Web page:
another Soutine

After Musée de l'Orangerie it was too late (and frankly I was too tired) to go to the Louvre. Alas, another day. On the way home I decided to try out a Grand Marnier crepe...unless you like the taste of pancakes soaked in alcohol with a coating of granulated sugar, I'd skip it :) All in all, another great day in Paris!

Sunday, May 8, 2011

Marché Richard Lenoir and La Tour Eiffel Revisited

Yesterday I got a bit of a late start...I was supposed to meet some friends at Champs de Mars for a picnic and I didn't end up rolling in until 5pm. At first I wasn't really excited to go because I'd already been to other picnics at Champs de Mars, which has of late been flooded with tourists due to tourist season. I actually ended up having a great evening playing frisbee with my friends and waiting for the sun to set to watch the Eiffel Tower turn on. We waited another hour and we got to see the famous Eiffel Tower "sparkle". The best parts about that evening were just sitting and talking to my friends..people I've been hanging out with a lot in Paris and people that I had just met. I ended up having a really interesting conversation with another USC student who had just finished studying in Germany about China and it's relationship with the U.S. Later I went to dinner at an Indian restaurant in Saint Michel with two girls from Canada that I had met at Champs de Mars that afternoon and we talked about why we had come to study in France and the things we had learned from our experience here. As the semester comes to a close, I feel like things are coming full circle in a way. I started off as a tourist, then tried to transition to being a student and a resident of Paris, and now that I know the end is near I've started transitioning back to being a tourist, but this time with a more nostalgic slant.Watching the Eiffel Tower turn on and watching it sparkle from Champs de Mars wasn't something on my Paris bucket list, but it turned out to be one of the most memorable experiences yet, thanks in large part to the people I was there with.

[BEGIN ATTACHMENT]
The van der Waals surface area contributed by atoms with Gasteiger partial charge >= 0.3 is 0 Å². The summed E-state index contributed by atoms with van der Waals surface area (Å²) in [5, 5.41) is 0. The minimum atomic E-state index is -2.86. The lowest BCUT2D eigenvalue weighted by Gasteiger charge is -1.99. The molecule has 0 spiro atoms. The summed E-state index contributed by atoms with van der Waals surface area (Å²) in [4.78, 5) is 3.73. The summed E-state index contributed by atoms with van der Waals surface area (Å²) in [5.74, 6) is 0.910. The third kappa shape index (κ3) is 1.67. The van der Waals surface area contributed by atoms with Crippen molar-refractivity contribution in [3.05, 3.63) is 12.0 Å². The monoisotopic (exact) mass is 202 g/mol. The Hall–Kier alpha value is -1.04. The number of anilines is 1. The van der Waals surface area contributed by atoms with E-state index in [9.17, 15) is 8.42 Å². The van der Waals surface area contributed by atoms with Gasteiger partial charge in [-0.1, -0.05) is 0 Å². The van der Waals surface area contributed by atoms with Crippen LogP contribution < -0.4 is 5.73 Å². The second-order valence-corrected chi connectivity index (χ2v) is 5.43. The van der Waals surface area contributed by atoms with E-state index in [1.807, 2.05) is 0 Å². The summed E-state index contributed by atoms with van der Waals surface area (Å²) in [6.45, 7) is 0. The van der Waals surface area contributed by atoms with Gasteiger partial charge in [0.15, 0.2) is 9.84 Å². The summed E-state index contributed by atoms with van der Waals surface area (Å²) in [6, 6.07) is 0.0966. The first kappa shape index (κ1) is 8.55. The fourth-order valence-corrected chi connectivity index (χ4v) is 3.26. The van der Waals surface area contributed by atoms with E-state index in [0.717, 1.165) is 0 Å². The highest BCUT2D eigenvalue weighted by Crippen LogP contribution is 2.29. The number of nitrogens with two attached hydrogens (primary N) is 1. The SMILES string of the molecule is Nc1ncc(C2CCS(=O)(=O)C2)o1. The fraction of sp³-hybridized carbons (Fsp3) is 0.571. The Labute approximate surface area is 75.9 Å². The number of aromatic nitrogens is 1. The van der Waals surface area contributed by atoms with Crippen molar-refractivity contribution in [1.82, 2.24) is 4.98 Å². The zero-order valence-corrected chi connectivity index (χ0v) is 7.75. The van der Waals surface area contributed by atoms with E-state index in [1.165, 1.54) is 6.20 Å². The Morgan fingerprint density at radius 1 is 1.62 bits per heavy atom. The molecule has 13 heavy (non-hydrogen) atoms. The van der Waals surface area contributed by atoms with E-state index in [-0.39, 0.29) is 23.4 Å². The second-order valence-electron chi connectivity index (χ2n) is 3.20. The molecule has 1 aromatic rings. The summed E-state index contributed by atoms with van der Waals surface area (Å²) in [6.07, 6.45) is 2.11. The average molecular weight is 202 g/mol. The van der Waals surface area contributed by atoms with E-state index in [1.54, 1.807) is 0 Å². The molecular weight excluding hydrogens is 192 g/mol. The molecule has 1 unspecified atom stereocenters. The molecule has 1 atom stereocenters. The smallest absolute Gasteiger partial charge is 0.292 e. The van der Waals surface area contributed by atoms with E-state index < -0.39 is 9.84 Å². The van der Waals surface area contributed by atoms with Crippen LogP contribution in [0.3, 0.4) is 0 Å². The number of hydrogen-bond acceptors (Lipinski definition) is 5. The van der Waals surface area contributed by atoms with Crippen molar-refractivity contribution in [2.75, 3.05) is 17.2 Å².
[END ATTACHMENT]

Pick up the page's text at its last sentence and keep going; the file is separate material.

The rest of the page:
Sparkling Eiffel Tower
Today, I accomplished yet another item on my Paris bucket list, going to an outdoor market. I went to the biggest and most famous market, marché Richard Lenoir near place de la Bastille in the 11th.
Parisians line dancing? Quick, someone grab a camera...

This is the first time that I have ever been to an outdoor market in Europe and it was awesomeeee. Just watching the different types of people wandering down the rows of produce was a treat in itself. The market also had cheese stands, stalls selling live seafood, jewelry, clothes, fresh flowers, and mini restauraunts selling different types of prepared food like falafels and crepes. I was super happy not only because going to a market in itself is cool, but also because the produce was cheap enough that it was actually affordable to buy! In Paris, it's much cheaper to get food like baguettes and fancy cheeses than it is to get, say, a bag of clementines. Check my haul:
2 heads of lettuce, a grapefruit, 5 peaches and a pack of strawberries for only 4.20 Euro!
This weekend has been fun, but for now until Tuesday morning I have to lock in: my China in the World exam is that morning and I've got to make sure that I finish the semester strong!

Thursday, May 5, 2011

Knockin' Em Down...

As promised, I've started blogging more regularly now that I a) don't have class or homework and b) have begun to cram as much sight-seeing into each day as possible, necessitating more frequent blogging to keep everything straight.

After I went to Musée Rodin on Tuesday, I went to Angelina's on Rue de Rivoli with Isabel E to try their world famous "Chocolate chaude à l'Africaine"...a delicious drink despite it's somewhat ignorant title (what do africans and chocolate have in common? oh wait...)

 Angelina's is a charming little belle epoque salon du thé  near the Jardin de Tuileries in the 1st arrondisement, known for both it's chocolate chaude and it's "Mont Blanc", a dessert made out of meringue, chantilly (whipped cream) and some type of almond filling. I plan on going back to try the Mont Blanc..i'll keep you posted. After chocolate, Isa and I took a little stroll around Place de Vendôme and checked out all of the amazing window displays. Gotta love girl talk, chocolate and window shopping tee hee (just kidding haha)

The next day (Wednesday) I went to Galeries Lafayette, a super-mall located near Palais Garnier in the 2nd. I thought I could get a proper look around in about an hour. I thought wrong.
Beautiful glass-domed ceiling